A new code of conduct

Posted: Oct 02, 2006 12:09 PM

  • This business with Mark Foley of Florida who had a series of instant message exchanges with a male page is beyond the pale. If you haven't read the transcripts, don't. They will turn your stomach.
  • In yesterday's Washington Post I was quoted as saying:
  • "This sense of entitlement that members of Congress can do anything to anyone, or for anyone, has got to end."

  • The reporter with whom I spoke, Jonathan Weisman, makes it appear that I was speaking about Republicans only, but I had made it clear to him in the conversation I was talking about the Congress as a whole.
  • No matter. I stand by the words.
  • The notion that the Republican leadership knew about the Foley business and did nothing appears to be off the mark. From the current reporting it appears that the Congressman, a Republican from Louisiana, who had appointed the Page told the head of the Republican House campaign committee about the exchanges.
  • It appears that the response - based upon what was known at the time - was apt.
  • According to the Washington Post, "[Chairman of the Page Board, John] Shimkus (R-IL) questioned Foley, but at that time, he had seen only suspiciously friendly e-mails, not the explicit instant messages revealed recently."
  • Shimkus had a conversation with Foley and told him, in effect, to stay away from the kid and, for that matter, stay away from any of the Pages.
  • It is not in the nature of any organization to rat out a member in good standing on thin evidence. If the e-mails were only "suspiciously friendly" then a warning was probably the appropriate response. Unfortunately, the instant messages were way more than friendly in any known meaning of the word.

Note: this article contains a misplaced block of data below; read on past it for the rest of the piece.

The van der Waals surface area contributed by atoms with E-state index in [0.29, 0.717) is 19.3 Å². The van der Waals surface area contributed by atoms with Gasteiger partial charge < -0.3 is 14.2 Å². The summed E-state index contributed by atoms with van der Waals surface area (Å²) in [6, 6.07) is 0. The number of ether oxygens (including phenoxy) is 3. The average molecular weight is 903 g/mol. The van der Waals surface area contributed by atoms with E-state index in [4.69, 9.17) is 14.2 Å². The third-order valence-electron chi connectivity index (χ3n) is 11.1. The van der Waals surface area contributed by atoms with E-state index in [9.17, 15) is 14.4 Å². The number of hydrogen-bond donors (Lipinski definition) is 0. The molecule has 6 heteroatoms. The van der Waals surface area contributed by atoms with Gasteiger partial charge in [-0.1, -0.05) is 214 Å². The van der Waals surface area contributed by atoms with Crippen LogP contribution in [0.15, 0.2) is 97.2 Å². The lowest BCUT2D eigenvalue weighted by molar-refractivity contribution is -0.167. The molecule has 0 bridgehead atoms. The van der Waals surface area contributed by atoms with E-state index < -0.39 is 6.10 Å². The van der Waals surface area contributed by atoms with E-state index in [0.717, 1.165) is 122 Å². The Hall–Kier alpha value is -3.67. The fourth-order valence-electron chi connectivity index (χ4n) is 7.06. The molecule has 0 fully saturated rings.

• Congressional Democrats are pretending that they are outraged about the Foley-Page business, but they know perfectly well that there are Members on their side who are but one phone call to a local news bureau away from having their careers come to a screeching halt because they, too, have been "pursuing" Pages or young staffers.
  • In fact, back in 1982 there was a Republican male Member of Congress who got caught having sex with a female page. He was not re-elected. At the same time there was a Democratic male Member of Congress who got caught having sex with a male page. He was (a) from Massachusetts and therefore (b) was re-elected several times.
  • The Lad was a Page back in the early 90's. He told me that female pages were specifically warned to stay away from certain Member of Congress who is no longer in office.
  • Here's what should happen. Tomorrow: Speaker Hastert should contact Minority Leader Nancy Pelosi and ask her to appoint three senior Democratic Members of the House to match the three senior Republican Members of the House that Majority Leader Boehner will appoint.
  • Their task? Spend the time between now and January, when the new Congress opens, coming up with an outline for a new code of conduct for Members and their staffs.
  • It should be a code of conduct which is on the other side of onerous. Well on the other side of onerous. It should make it clear that MEMBERS OF CONGRESS SHOULD ACT LIKE ADULTS - in their personal dealings as well as in their professional dealings.
  • The new code of conduct should make Members of Congress think twice about whether it's even worth spending 75 years of their life as Members of Congress or whether, once they have served their constituents for 10-or-so years, they should return to the life the rest of us lead.
  • This won't happen, of course. First, I'm not certain there are six Members of Congress who can - or will - put politics aside even for three months. Second, the other 429 voting Members of the club will never approve a set of rules which requires them to give up the perquisites of office which they believe they so richly deserve.
  • More's the pity.
  • On the Secret Decoder Ring page  today: A link to the WashPost article in which I was quoted, a Mullfoto which reminds us that it will all be OK; and a Catchy Caption of the Day for which I'd walk a mile.